We can see that a kick from the ground was the preferred way of distributing the ball regardless of the score-line in the game. However, the preference to kick the ball from the ground seems to be slightly higher when winning or drawing the game. The goalkeepers did not often kick the balls from their hands, and when doing so we can see that the red bar is significantly higher when winning or drawing, suggesting that this was an ineffective distribution type if the aim was to remain in possession. Clearly, managers may want to discourage this type of distribution if they prefer a possession-based game.

As part of our analysis into LA Galaxy's opposition goalkeepers, we looked at the occasions where Galaxy players made attempts on goal throughout the 2016 regular season. We collected data on what section of the goal they aimed their shots, and where the conversion rate was the highest. This is represented in two separate graphics which illustrate shots and goals, and allows us to see where the goalkeepers most often saved goal attempts.

First, we look at the shot distribution:

Almost two thirds (64.4%) of the shots were taken in the lower parts of the goal. The middle part of the goal is the next favourite, with a proportion of shots ranging between 5.9% and 6.7%. When looking at the top of the goal we can see that most shots were taken in the top right corner at 7.4%.

We’ll now see how this graphic looks when we account for goals only:

The graphic shows that the vast majority of goals were conceded in the lower corners, with the bottom right yielding the highest rate at 30.2% followed by the bottom left at 26.4%. If we compare this to the previous graph, it makes sense that most goals were scored in this part of the goal as most shots were aimed at this area. Another observation is that 11.3% of all goals were scored in the top right corner (5.7% in top left corner). This is actually higher than the proportion of shots taken in this part of the goal. It is generally more difficult to aim in this part of the goal, but it is also more difficult to save the successful attempts. This naturally translates into a better conversion rate for shots places in the top corner.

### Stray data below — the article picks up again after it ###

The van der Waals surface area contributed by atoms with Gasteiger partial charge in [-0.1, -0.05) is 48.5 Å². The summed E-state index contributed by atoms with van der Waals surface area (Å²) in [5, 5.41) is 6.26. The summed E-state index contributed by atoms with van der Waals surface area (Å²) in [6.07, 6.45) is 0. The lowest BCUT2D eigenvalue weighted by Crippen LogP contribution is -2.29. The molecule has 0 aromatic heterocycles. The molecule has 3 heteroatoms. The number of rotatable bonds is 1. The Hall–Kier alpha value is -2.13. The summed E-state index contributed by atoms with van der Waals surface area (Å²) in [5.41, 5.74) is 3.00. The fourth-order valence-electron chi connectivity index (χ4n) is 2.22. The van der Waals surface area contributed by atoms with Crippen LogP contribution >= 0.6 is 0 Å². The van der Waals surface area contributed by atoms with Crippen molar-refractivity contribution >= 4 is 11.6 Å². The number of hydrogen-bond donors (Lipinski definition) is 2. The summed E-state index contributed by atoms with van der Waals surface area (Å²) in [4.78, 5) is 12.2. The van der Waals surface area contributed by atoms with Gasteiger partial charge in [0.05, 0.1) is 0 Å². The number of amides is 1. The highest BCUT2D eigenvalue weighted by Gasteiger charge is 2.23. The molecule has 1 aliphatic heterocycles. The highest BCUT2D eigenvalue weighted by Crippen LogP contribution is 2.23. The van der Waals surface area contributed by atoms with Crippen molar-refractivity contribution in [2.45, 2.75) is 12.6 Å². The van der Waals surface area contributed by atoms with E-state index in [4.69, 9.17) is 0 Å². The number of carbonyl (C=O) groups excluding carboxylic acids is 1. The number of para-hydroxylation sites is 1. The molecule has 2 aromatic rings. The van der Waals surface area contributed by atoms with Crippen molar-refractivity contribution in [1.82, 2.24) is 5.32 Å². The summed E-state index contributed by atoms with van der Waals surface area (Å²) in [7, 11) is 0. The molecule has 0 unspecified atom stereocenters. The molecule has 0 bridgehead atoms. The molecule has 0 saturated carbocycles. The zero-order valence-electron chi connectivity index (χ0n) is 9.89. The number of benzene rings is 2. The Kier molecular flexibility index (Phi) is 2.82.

This study showed that, on average, the success rate for goalkeepers’ distribution to their teammates is higher when losing or drawing the game. In terms of the distribution target, we have seen that when LA Galaxy’s opposition are either winning or drawing the game, they prefer to distribute the ball to strikers closely followed by centre-backs. Furthermore, if LA Galaxy want to regain possession, they should try to stop their opponents passing the ball to the centre backs as it showed a perfect success rate, regardless of the score in the game. The distribution type showed that LA Galaxy should be happy to let their opponents kick from the ground (most common way of distributing the ball) as the accuracy for this is significantly worse compared to throwing it from the hands. The shots taken and areas of the goal where most goals are scored are very similar to our previous piece, suggesting that shots in the top corners might be harder and rarer but also with a higher conversion rate.

For our previous statistical studies into LA Galaxy’s 2016 regular season, visit the following links:

In-Depth Statistical Analysis Of LA Galaxy’s Goalkeepers In The 2016 Season -

In-Depth Statistical Analysis Of LA Galaxy’s Designated Players In The 2016 Season -

In-Depth Analysis Of LA Galaxy’s Chance Creation In The 2016 Season -